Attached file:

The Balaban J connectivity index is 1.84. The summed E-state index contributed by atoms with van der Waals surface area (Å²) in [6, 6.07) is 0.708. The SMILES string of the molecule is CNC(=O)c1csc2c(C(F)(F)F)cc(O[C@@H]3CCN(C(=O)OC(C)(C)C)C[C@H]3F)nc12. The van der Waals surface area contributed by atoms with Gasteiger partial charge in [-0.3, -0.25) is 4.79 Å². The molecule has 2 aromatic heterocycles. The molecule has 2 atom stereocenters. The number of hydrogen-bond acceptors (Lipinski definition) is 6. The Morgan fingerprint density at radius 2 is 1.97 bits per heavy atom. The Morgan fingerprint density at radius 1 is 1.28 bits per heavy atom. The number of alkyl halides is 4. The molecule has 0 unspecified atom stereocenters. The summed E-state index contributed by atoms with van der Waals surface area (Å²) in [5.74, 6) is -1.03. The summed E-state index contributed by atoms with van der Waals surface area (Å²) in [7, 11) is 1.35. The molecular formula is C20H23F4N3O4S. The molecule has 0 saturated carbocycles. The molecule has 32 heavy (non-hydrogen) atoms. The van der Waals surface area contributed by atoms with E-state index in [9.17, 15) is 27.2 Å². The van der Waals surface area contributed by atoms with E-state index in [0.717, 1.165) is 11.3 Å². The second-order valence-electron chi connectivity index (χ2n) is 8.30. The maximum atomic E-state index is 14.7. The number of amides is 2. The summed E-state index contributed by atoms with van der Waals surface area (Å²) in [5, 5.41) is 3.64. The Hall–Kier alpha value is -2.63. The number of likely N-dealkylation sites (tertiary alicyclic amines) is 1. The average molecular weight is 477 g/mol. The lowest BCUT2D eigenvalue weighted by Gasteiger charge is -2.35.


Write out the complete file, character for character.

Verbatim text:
The Balaban J connectivity index is 1.84. The summed E-state index contributed by atoms with van der Waals surface area (Å²) in [6, 6.07) is 0.708. The SMILES string of the molecule is CNC(=O)c1csc2c(C(F)(F)F)cc(O[C@@H]3CCN(C(=O)OC(C)(C)C)C[C@H]3F)nc12. The van der Waals surface area contributed by atoms with Gasteiger partial charge in [-0.3, -0.25) is 4.79 Å². The molecule has 2 aromatic heterocycles. The molecule has 2 atom stereocenters. The number of hydrogen-bond acceptors (Lipinski definition) is 6. The Morgan fingerprint density at radius 2 is 1.97 bits per heavy atom. The Morgan fingerprint density at radius 1 is 1.28 bits per heavy atom. The number of alkyl halides is 4. The molecule has 0 unspecified atom stereocenters. The summed E-state index contributed by atoms with van der Waals surface area (Å²) in [5.74, 6) is -1.03. The summed E-state index contributed by atoms with van der Waals surface area (Å²) in [7, 11) is 1.35. The molecular formula is C20H23F4N3O4S. The molecule has 0 saturated carbocycles. The molecule has 32 heavy (non-hydrogen) atoms. The van der Waals surface area contributed by atoms with E-state index in [9.17, 15) is 27.2 Å². The van der Waals surface area contributed by atoms with E-state index in [0.717, 1.165) is 11.3 Å². The second-order valence-electron chi connectivity index (χ2n) is 8.30. The maximum atomic E-state index is 14.7. The number of amides is 2. The summed E-state index contributed by atoms with van der Waals surface area (Å²) in [5, 5.41) is 3.64. The Hall–Kier alpha value is -2.63. The number of likely N-dealkylation sites (tertiary alicyclic amines) is 1. The average molecular weight is 477 g/mol. The lowest BCUT2D eigenvalue weighted by Gasteiger charge is -2.35.